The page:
"A Pakistani man was sentenced to death on Tuesday for beating his 12-year-old daughter to death — because she couldn’t bake “perfect bread.” Khalid Mehmood — who killed Aneeqa and dumped her body outside the Mayo Hospital in Lahore — told authorities that he feared she had been abducted after she went missing in 2015 during a shopping errand, the Metro of the UK reported. But cops discovered that Mehmood and his son, Abuzar, killed the girl because she failed to properly bake gol roti, a type of chapati bread, the Express Tribune reported. Mehmood and Abuzar confessed to the murder after the false missing-persons report was filed. A judge sentenced the dad to death and fined him 500,000 Pakistani."
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Needless to say when I read this story of a small Pakistani girl killed by her father for not making proper roti, or tortilla, it brought a lot of memories to the fore.
My dad was one of thirteen kids born to a day laborer in the village of Kasur in 1920 in India. They were dirt poor and had no proper abode or utilities. They lived in a mud shack and on occasion enjoyed a full meal depending on how many pennies their dad had managed to earn on a particular day.
The roti story brought a memory back which is ingrained in the recesses of my mind. My father said his mom used to cook rotis sitting in the courtyard with all thirteen children surrounding her, and that barely had the roti left the pan that it was torn into shreds and consumed by the youngsters. My dad being the eldest took on the role of care giver and would often go hungry.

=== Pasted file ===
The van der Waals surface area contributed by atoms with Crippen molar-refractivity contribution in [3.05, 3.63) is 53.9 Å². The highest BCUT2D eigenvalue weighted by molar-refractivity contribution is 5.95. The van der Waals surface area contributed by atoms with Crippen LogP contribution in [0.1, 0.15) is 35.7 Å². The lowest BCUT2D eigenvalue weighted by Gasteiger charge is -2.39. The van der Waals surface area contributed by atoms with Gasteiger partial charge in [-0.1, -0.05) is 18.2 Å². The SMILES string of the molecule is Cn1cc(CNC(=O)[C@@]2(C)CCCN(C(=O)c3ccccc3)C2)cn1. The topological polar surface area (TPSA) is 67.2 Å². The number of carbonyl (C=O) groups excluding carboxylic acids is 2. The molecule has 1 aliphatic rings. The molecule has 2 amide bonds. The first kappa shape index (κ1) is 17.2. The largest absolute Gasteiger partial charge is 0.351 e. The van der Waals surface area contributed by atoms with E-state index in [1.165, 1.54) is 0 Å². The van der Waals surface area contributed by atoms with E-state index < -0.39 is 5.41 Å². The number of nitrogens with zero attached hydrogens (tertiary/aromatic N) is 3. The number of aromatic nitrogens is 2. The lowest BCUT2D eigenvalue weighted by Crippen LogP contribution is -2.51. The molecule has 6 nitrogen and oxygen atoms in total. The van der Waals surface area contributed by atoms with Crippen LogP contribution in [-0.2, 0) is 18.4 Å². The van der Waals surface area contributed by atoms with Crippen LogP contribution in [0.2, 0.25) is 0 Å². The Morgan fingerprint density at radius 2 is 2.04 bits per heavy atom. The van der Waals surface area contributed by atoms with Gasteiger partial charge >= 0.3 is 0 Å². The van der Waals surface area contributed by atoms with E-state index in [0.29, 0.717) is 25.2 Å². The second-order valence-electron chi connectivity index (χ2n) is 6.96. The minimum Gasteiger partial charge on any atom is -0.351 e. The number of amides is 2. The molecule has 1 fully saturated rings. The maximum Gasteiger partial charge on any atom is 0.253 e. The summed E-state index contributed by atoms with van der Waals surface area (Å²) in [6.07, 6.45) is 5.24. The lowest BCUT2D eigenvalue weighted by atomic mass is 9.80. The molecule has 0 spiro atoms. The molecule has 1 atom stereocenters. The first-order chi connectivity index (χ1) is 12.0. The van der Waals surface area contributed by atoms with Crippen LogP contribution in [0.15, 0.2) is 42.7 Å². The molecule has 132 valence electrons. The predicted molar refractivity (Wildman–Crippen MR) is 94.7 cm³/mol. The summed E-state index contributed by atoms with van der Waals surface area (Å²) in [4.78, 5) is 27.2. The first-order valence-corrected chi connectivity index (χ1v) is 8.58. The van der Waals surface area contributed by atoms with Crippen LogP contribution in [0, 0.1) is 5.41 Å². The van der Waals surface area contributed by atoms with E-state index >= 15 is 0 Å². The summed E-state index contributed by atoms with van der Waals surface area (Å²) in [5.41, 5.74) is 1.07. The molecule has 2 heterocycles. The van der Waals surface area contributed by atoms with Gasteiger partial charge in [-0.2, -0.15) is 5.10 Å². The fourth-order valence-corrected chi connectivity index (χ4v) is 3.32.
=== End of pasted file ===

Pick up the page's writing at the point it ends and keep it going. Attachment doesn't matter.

He told me tales of how his father used to beat his mother and him for no other reason that the roti wasn't round enough.
This story brought my dad's story to mind. It is 2016. And poverty, ignorance, violence and lack of humanity persist in our otherwise technically advanced world. We are running out of excuses for bad behavior. My dad never had clean drinking water, or electricity, or paved roads growing up. Yet, in a world that has come such a long way, there is still murder, anger, bigotry, and hate. I think the reason is that technological advancement doesn't go hand in hand with moral or humanitarian growth.
We need to teach more social and emotional learning to our kids.
I read a quote that said, "Don't become preoccupied with your child's academic ability, but instead teach them to sit with those sitting alone. Teach them to be kind. Teach them to offer help. Teach them to become a friend to the lonely. Teach them to encourage others. Teach them to think about other people. Teach them to look for good. This is how they'll change the world."